It’s a Monday today…my second Monday since retiring from my corporate job.
The past 6 weeks since I gave my resignation letter to my boss, everyone who I got in contact with, all gave me the same puzzled look while saying:
“Huh, retiring? You’re so young?”
“What are you going to do?”
“Are you serious?”
Yes, I know people mean well and maybe they are just concerned about my well-being. How am I going to survive this world without a stable, comfortable job?
But, many just. don’t. get it.
I have been working tirelessly for almost 18 years and had successfully gone up the corporate ladder, just as society dictated.
But I felt incomplete.
Every Sunday for the past 18 years, I dreaded waking up the next Monday to force myself to work and pretend that I am enjoying my job. 18 long years, imagine that. And most people were like me, even working longer than I have — two to three decades of scampering in the Rat Race.
So, why did I take the leap? Why did I challenge the norm and retire at the early age of 40?
The answer started many years ago, in the year 2000, when I first read the book “Rich Dad Poor Dad” by Robert T. Kiyosaki. Reading the book was a complete life changer for me.
A little back story. One of the perks of being a bank employee is that you get a free credit card. The actual, physical credit card was free. You keep it in your wallet and you don’t need to pay the annual fee. The bank pays it for you.
But as a young, 20-something, single guy, I thought everything else about the credit card was free — the “low” interest fee, the luxury items that I received using my free plastic card, the late payment fees, etc. Long story short, I got into huge debt and thanks to Robert Kiyosaki, I was able to turn my life around and learned about the concept of financial freedom, about how the rich make money work for them (and not vice versa).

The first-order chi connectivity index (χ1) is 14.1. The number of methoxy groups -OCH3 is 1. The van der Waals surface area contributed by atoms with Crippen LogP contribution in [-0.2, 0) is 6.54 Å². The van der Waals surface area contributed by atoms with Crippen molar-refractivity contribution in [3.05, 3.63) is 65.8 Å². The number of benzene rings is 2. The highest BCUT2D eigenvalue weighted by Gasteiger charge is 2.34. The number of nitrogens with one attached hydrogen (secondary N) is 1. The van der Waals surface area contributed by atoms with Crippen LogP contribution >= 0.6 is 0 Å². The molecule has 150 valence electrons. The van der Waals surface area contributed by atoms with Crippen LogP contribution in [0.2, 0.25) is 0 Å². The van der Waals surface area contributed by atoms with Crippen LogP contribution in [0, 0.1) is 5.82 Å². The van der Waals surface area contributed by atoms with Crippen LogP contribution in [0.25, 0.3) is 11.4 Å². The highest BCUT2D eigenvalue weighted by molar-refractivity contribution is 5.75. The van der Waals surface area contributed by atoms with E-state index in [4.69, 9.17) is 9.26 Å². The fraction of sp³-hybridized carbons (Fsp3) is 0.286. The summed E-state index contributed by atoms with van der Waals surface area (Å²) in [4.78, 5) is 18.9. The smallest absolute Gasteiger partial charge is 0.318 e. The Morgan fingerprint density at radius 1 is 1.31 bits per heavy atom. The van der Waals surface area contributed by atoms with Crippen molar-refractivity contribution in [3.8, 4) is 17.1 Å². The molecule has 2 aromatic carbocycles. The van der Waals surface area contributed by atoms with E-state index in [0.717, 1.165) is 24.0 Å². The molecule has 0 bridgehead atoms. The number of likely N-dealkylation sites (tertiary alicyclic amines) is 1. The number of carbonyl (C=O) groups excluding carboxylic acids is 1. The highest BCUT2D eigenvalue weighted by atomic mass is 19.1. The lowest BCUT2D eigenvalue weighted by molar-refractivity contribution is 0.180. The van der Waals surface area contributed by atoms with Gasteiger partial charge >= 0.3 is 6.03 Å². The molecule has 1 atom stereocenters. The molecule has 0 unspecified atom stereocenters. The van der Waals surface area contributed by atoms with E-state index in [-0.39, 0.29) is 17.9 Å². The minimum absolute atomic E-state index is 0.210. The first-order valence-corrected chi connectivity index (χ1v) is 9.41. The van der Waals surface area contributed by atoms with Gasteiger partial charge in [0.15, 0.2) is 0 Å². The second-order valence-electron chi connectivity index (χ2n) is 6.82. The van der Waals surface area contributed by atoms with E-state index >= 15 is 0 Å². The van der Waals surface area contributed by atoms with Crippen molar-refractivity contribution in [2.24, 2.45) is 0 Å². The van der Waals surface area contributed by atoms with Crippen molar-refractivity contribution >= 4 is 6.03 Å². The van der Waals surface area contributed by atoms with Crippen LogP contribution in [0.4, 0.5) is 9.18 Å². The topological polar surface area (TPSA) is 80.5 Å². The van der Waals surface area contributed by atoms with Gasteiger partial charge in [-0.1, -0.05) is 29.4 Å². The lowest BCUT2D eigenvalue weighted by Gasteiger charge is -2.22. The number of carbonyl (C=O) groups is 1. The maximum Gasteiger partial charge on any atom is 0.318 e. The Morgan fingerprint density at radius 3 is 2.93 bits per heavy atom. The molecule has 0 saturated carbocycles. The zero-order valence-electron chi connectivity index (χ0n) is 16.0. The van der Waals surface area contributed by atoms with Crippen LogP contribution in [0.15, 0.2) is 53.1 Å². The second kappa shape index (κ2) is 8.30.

Slowly but surely, I paid off my debt and in a few years, I was able to buy a rental property just as what was prescribed in the book.
Getting my first rental property was a huge win for me. It gave me the motivation and the hunger to duplicate or triplicate my success. So, I got obsessed with personal finance and business books, trying to figure out ways on how to escape the Rat Race and learn from the other money masters such as Robert Allen, David Bach, Donald Trump, and Warren Buffet.
I told myself that time, “I want to retire at 40”, then forgot about it.
Fast forward a decade and a half to today, I have two rental properties, a small community-based business, a small preschool business, and a thriving online business. Money-wise, I can’t say that I am rich (yet). Because, honestly, I don’t want to become filthy rich. Our family is earning more than enough to cover our simple day-to-day needs and wants. But I can say that I AM RICH in knowledge and experience, since I had been sharpening my entrepreneurial skills through books, podcasts, courses and networks for the past many years to become what I am right now.
Retiring at 40 was a hard decision. But it was an important one. And, again my idol, sums it up for me very well:
“If you’re the kind of person who has no guts, you just give up every time life pushes you. If you’re that kind of person, you’ll live all your life playing it safe, doing the right things, saving yourself for something that never happens. Then, you die a boring old man.” – Robert T. Kiyosaki, Rich Dad Poor Dad
To the people who ask me why I retired so young, here’s my answer:
“I don’t want to die a boring old man.”
And I hope you don’t too.
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